By William “Bill” Swantner, Bexar County Master Gardener
The month of June is known for three things: the beginning of summer, Juneteenth, and June bugs – technically, the June beetle. While the male June beetles are attracted to light, the female June beetle tunnels 2-5 inches into the ground to lay between 50-100 eggs. When hatched, these eggs become white grubs, also known as larvae, and go through various stages of development called, “instars.” During these various instars, grub worms can damage the roots of plants by feeding on them, but the most severe injury is caused by the final stage, in which mature grubs feed voraciously on roots of plants in the spring.
Signs of grub worm damage include, 1) browning turfgrass, 2) “spongy” feeling turfgrass, 3) evidence that animals are digging holes in the lawn searching for a grub worm meal, and 4) loose soil. To verify if grubs are an issue, dig a square foot area about 2-4 inches deep. If there are 5-10+ grub worms in a square foot of turfgrass, then grub worms are an issue. Any treatment for grub worms should be done in late spring to early summer when the larva are in their final instar. The grub worms will have “hibernated” through the winter and as they come out of “hibernation,” they voraciously consume the roots of plants.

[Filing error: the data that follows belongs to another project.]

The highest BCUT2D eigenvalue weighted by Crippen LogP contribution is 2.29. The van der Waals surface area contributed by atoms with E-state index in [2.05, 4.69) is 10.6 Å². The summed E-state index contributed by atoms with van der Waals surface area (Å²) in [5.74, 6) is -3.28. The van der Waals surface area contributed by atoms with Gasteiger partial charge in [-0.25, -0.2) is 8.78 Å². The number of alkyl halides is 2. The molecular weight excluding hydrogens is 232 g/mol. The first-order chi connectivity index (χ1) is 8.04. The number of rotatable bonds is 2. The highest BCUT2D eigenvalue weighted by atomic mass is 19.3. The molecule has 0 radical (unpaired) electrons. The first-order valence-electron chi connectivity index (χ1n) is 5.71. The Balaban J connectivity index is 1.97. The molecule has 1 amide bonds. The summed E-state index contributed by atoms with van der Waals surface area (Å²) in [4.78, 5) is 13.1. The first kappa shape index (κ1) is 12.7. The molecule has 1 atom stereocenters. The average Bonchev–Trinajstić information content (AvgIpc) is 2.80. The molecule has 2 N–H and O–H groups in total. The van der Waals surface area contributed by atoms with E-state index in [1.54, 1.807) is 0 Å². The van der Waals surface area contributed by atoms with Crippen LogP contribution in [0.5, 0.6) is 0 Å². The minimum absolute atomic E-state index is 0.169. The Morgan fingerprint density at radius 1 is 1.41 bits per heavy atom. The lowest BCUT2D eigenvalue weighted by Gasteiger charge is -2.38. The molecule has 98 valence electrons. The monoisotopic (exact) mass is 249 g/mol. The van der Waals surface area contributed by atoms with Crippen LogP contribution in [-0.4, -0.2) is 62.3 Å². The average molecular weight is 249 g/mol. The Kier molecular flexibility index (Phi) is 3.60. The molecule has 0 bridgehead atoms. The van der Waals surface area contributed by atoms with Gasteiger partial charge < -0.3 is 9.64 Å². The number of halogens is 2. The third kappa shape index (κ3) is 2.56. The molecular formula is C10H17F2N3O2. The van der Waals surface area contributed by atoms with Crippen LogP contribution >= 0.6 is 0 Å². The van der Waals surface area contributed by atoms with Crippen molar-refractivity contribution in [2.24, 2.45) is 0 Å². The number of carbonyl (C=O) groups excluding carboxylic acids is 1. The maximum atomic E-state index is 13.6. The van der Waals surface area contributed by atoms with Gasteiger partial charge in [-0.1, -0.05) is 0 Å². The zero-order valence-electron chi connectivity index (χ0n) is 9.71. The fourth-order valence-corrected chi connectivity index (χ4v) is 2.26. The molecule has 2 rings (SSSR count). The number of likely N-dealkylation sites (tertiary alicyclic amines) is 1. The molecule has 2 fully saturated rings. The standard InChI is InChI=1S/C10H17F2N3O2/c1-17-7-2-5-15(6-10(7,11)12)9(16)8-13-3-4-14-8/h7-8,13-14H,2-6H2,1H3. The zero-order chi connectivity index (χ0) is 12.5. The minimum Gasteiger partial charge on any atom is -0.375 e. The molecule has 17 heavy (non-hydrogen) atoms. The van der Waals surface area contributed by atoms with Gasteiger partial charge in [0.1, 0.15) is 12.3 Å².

There are two key approaches to treating grub worms. One is a cultural approach and the other is a chemical approach.
Cultural Control: Keep the lawn healthy by 1) mowing regularly; 2) watering deeply but infrequently; and 3) fertilizing appropriately. This can help prevent grub worm infestations. In addition, aerating the soil can make it less hospitable to the grubs.
Chemical Control: Insecticides can be used to kill grub worms. However, it is important to choose a product that is labeled for grub worm control and follow the label instructions carefully. Also, keep in mind that some insecticides may harm beneficial insects or pollinators.
Photos 1 & 3) White Grubs in Texas Turfgrass (tamu.edu)